News | Lung Imaging | June 18, 2024

In a newly-published study, American Cancer Society researchers found that less than one-in-five eligible individuals in the United States were up-to-date (UTD) with recommended lung cancer screening (LCS), and stress initiatives to expand access to healthcare and screening facilities to improve early detection and treatment for lung cancer.

In a newly-published study, American Cancer Society researchers found that less than one-in-five eligible individuals in the United States were up-to-date (UTD) with recommended lung cancer screening (LCS).

In a newly-published study, American Cancer Society researchers found that less than one-in-five eligible individuals in the United States were up-to-date (UTD) with recommended lung cancer screening (LCS), and stress initiatives to expand access to healthcare and screening facilities to improve early detection and treatment for lung cancer.


June 18, 2024 — A new study led by American Cancer Society (ACS) researchers shows less than one-in-five eligible individuals in the United States were up-to-date (UTD) with recommended lung cancer screening (LCS). The screening uptake was much lower in persons without health insurance or usual source of care and in Southern states with the highest lung cancer burden. The findings of the study, “Progress in Lung Cancer Screening Adoption,” were published this month in JAMA (Journal of the American Medical Association) Internal Medicine.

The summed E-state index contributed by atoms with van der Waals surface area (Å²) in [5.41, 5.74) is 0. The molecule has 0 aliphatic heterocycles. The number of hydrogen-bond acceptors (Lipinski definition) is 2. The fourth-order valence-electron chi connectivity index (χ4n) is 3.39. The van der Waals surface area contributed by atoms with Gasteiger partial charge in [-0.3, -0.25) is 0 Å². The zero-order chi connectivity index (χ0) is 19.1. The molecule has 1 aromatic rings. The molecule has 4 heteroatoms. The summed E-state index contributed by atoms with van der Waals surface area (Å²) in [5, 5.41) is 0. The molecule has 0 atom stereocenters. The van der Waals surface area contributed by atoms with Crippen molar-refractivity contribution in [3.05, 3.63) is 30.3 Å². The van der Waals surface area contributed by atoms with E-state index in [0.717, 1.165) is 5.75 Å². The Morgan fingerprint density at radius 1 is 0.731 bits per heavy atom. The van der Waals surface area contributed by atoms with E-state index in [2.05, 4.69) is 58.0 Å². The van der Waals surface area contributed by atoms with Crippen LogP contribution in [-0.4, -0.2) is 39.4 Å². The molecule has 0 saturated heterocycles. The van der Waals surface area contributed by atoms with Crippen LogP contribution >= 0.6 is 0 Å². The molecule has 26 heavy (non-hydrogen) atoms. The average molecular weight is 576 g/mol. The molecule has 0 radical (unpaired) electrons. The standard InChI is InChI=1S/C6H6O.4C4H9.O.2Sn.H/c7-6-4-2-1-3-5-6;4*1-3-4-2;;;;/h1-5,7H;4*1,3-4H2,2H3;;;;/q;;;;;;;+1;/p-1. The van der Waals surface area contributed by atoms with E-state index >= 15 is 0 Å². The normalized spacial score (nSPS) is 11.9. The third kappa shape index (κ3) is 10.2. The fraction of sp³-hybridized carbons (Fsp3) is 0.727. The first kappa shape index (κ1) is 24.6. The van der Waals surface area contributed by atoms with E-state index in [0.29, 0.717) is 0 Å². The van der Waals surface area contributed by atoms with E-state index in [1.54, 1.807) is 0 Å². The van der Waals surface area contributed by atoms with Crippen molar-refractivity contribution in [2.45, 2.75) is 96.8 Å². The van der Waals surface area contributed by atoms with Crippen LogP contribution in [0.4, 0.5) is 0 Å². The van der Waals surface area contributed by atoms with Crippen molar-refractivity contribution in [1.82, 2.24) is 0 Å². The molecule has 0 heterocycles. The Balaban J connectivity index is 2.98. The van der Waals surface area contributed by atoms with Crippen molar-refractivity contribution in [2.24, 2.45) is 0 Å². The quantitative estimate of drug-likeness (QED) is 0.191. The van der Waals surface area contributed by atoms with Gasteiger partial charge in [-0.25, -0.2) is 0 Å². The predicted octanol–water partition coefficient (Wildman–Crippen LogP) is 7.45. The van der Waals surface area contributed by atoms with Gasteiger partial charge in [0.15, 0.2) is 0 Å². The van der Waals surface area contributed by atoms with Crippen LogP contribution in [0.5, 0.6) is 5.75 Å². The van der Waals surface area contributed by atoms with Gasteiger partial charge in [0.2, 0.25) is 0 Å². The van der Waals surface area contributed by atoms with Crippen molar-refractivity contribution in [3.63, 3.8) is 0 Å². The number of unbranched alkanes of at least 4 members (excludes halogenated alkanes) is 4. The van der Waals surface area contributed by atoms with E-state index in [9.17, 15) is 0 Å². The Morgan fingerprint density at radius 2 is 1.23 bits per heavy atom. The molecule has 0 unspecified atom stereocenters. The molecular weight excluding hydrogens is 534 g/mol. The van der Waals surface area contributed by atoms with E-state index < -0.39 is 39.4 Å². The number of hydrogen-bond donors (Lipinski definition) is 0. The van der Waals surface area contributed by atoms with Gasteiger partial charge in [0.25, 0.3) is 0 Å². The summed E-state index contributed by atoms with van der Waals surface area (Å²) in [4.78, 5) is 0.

“Although lung cancer screening rates continue to be considerably low, this research does show an improvement over screening rates reported for previous years,” said Priti Bandi, PhD, scientific director, cancer risk factors and screening surveillance research at the American Cancer Society. “But we clearly, still have a long way to go. We must push harder to move the needle in the right direction.”

The United States Preventive Services Task Force (USPSTF) and the ACS recommend annual LCS with low-dose computed tomography (CT) in eligible high-risk individuals for early detection of the disease. High risk individuals, according to the USPSTF, are 50-80 years old, with a 20 pack-year or greater smoking history and currently smoking or quit less than 15 years ago.